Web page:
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After 15-year silence, Jamaat-ud-Dawa backs Lashkar-e-Taiba, tweets praise for Pampore attack

The unusual declaration of support comes even as the Lashkar is waging a battle against the Islamic State’s Khorasan wing, and al-Qaeda in the Indian Subcontinent, both of which have drawn numbers of cadre from the organisation.

Written by Praveen Swami | New Delhi |
Updated: February 23, 2016 12:02:17 pm
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For the first time in more than 15 years, leaders of the Pakistani jihadist organisation Jama’at-ud-Dawa have made public statements of support for a Lashkar-e-Taiba attack in India, praising the internationally proscribed terrorist group for the 48-hour gun battle in Pampore, which claimed the lives of three soldiers and two central police personnel, and left over a dozen injured. The UN Security Council banned the Jama’at-ud-Dawa after 26/11 saying it is the Lashkar’s front.

In a series of tweets early on Monday morning, Taha Muneeb, the head of the Jama’at’s social media cell and organisational propagandist, said the Indian soldiers had been “sent there in (to) hell by Kashmiri mujahideen Lashkar-e-Taiba”.

Muneeb made a number of additional threats of violence against Indian troops. “Leave Kashmir”, he said in one, “(it is the) only solution if you want to stop the deaths of your young captains”. “No-one can stop India’s destruction by #Sikhs, #Kashmiris and #Jat(s)”, Muneeb went on, “(unless it) leave(s) Kashmir”.


“We fully support Lashkar-e-Taiba”, one tweet read. “Leave Kashmir and save your coward army from Kashmiri mujahideen Lashkar-e-Taiba,” another added. Muneeb did not cite a source for his statement that the Lashkar was involved in the strike — an assertion only made by Indian officials on Monday evening, long after the Jama’at leader said they were responsible.

The unusual declaration of support comes even as the Lashkar is waging a battle against the Islamic State’s Khorasan wing, and al-Qaeda in the Indian Subcontinent, both of which have drawn numbers of cadre from the organisation. In their online propaganda, the new jihadist groups have alleged the Lashkar is fighting for the interests of Pakistan’s intelligence services, rather than Islam.

Ever since it was proscribed by the military regime of General Pervez Musharraf in 2002, as India threatened war in the wake of an attack of Parliament House, the Jama’at-ud-Dawa-then known as the Markaz Dawa wal’Irshad-has denied it has any links to the Lashkar-e-Taiba.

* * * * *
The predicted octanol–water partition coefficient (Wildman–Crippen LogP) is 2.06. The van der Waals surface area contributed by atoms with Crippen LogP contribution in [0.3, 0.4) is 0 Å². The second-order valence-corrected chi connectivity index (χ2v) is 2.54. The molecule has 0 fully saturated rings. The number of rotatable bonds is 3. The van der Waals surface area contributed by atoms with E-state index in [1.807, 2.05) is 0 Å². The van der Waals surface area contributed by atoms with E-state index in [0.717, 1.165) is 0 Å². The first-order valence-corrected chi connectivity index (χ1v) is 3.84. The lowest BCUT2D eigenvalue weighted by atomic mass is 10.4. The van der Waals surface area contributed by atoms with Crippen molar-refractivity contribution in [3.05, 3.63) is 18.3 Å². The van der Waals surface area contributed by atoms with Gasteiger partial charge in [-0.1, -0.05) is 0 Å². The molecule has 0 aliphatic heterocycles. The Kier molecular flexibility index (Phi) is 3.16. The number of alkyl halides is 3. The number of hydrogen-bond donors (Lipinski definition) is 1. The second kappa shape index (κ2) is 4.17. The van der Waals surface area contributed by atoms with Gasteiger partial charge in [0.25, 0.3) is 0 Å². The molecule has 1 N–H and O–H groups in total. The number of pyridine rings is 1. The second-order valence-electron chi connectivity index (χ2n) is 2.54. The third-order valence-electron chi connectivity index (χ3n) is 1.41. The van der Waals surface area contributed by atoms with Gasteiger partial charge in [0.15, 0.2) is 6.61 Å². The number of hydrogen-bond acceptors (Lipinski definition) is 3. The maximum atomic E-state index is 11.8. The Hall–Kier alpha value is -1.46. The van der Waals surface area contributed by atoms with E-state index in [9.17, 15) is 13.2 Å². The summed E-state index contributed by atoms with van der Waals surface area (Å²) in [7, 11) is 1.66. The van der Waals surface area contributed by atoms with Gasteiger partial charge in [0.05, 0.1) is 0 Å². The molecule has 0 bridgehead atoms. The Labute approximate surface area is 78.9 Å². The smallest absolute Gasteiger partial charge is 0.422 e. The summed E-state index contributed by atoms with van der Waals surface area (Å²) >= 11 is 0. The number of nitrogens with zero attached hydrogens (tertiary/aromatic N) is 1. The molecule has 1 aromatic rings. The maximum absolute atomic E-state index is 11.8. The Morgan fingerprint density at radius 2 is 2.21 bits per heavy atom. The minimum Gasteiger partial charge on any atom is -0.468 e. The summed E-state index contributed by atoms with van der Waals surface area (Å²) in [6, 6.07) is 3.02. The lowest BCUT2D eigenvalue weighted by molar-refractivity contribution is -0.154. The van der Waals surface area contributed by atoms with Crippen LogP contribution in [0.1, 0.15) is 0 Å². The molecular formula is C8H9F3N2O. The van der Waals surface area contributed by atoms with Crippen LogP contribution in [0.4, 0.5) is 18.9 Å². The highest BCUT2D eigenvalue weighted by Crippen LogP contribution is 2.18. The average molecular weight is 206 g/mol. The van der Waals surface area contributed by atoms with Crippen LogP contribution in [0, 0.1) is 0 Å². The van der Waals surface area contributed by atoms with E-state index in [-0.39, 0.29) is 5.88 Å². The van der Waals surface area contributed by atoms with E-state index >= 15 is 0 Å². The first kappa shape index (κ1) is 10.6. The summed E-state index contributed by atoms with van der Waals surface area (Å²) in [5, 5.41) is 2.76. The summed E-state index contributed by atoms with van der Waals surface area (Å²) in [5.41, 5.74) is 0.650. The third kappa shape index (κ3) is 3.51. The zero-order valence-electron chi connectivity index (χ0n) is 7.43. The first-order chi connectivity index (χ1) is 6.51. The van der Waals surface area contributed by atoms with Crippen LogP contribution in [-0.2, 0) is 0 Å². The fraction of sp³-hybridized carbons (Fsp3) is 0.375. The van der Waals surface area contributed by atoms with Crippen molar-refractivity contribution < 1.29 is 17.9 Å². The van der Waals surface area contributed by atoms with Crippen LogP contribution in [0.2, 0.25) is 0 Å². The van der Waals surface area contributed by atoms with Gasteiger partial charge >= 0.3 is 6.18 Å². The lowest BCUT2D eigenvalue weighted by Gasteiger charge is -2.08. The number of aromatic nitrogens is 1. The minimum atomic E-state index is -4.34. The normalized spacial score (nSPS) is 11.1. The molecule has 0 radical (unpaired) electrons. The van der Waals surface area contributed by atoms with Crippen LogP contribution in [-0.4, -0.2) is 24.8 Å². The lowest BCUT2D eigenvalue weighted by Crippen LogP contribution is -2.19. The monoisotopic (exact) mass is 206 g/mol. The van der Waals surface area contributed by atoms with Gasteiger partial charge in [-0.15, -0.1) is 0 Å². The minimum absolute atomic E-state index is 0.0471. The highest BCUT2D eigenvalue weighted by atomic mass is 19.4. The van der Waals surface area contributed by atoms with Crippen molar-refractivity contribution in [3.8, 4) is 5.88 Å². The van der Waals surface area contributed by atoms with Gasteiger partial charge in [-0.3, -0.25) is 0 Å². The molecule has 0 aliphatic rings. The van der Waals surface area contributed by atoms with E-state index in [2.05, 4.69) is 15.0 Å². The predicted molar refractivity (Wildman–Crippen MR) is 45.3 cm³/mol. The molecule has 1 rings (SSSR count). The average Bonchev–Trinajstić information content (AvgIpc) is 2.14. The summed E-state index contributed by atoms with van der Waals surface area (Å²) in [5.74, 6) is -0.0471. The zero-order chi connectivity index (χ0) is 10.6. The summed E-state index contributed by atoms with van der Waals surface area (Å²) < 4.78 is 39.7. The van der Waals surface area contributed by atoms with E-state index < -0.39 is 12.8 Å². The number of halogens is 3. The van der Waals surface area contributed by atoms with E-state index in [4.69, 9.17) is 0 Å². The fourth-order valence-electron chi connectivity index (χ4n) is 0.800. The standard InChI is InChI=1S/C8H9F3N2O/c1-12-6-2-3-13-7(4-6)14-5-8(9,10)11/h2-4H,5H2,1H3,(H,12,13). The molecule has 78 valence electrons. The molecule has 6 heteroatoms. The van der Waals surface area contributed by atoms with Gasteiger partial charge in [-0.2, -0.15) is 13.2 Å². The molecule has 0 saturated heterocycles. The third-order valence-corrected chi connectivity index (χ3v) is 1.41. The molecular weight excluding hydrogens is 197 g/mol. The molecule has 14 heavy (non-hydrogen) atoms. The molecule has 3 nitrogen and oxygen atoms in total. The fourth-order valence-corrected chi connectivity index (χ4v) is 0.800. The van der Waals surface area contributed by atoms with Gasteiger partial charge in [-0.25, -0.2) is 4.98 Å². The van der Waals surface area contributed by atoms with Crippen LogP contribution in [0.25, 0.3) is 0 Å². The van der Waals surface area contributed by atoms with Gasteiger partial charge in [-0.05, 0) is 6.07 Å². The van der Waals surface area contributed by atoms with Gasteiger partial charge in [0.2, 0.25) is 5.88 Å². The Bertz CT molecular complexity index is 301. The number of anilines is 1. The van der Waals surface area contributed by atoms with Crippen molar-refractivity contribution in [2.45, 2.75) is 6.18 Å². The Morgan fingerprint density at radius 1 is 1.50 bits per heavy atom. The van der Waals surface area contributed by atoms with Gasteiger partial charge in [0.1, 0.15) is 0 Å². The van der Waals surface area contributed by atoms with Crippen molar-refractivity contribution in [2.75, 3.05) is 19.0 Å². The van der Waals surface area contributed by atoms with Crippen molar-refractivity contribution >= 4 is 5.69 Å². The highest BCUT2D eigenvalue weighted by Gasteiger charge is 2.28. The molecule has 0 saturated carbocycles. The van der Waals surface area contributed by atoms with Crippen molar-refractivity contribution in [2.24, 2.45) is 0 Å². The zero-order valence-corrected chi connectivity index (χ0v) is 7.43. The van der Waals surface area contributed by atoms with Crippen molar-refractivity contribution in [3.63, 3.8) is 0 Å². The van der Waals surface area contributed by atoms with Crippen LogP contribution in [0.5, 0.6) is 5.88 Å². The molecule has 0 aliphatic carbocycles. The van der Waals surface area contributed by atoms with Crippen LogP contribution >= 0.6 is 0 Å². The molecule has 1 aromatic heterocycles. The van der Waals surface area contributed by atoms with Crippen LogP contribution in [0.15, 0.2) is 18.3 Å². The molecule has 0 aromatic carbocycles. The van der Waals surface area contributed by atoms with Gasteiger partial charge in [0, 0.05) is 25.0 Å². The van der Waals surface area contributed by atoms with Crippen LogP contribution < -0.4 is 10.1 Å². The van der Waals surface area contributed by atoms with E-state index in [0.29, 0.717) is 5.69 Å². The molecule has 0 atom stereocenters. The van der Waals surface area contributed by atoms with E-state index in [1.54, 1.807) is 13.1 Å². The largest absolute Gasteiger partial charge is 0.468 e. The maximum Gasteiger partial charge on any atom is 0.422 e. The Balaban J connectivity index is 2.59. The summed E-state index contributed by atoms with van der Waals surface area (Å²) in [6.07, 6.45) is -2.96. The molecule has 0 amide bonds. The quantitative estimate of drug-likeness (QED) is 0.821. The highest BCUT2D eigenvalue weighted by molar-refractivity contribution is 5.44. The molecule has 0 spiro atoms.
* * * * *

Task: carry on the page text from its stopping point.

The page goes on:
Last year, the Islamic State magazine Dabiq attacked its rivals in Pakistan for being “allies of the nationalist Kashmir factions whose advances and withdrawals are only by the order of the apostate Pakistani army”.

The Jama’at’s backing for the Pampore attack could hit efforts to renew India-Pakistan diplomatic engagement, which has been stalled since the Pathankot strikes. In an interview to Headlines Today, Prime Minister Nawaz Sharif’s foreign policy advisor, Sartaj Aziz, had made the case for renewed dialogue, saying Pakistan was acting against the Pathankot perpetrators.

In support of his argument, Aziz mad the revelation that Pakistan had recovered three telephones Indian investigators said were used to communicate the Pathankot attackers from the Jaish-e-Muhammad’s headquarters in Bahawalpur. But he reiterated Pakistan’s long-standing position that there was no evidence to act against the Jama’at.

Even though the United Nations Security Council has imposed sanctions on both the Jama’at and Lashkar following the 26/11 attacks, describing it as a front organisation for the Lashkar, Pakistan has rejected calls against the group. The organisation had been allowed to resume work in 2005, following the Kashmir earthquake that year.

Lieutenant-General Abdul Qadir Baloch, Pakistan’s Minister for States and Frontier Region, said the United Nations had not shared evidence of its claims. He underlined the Jama’at’s role in charitable works, which includes running hospitals, educational institutions and ambulance service. However, General Baloch said, the Jama’at remained “under observation” for possible involvement in terrorism.

The Pakistan government’s position appeared to roll back on commitments made in December, 2008, when the country’s envoy to the United Nations promised the Security Council it would proscribe the Jama’at and freeze its assets.

Long resistant to modern media — its leaders once insisted new recruits throw out their television sets — the Jama’at has in recent years seen the online world as a key front for its struggle. Jama’at chief Hafiz Muhammad Saeed recently made the case for a vigorous digital media strategy, saying the internet had “permeated people’s lives and is being used for psychological warfare against Pakistan”. The head of the Jama’at cyber team, Abdul Rehman ‘Salaar’, also took the opportunity to lash out at Pakistan’s Prime Minister Nawaz Sharif’s promise to act against perpetrators of terrorism against India.

“Hope Mr Nawaz Sharif will not register the FIR of Pampore attack by Kashmiri Freedom fighters in Toba Tek Singh”, he tweeted. His reference was to the Pakistan government to register a First Information Report against the perpetrators of January’s attack on an Indian Air Force base in Pathankot. . JH

For his part, Muneeb praised Pakistan’s army chief, General Raheel Sharif, who is believed to have pushed back against the Prime Minister’s efforts at normalisation with India. “You are an open threat to #India as you defeated the proxies of #India here”, the Jama’at leader wrote. He also praised the General as the “greatest mujahideen”, saying he was “leading the army on their motto of Jihad Fi Sabilillah (jihad in the way of god)”.

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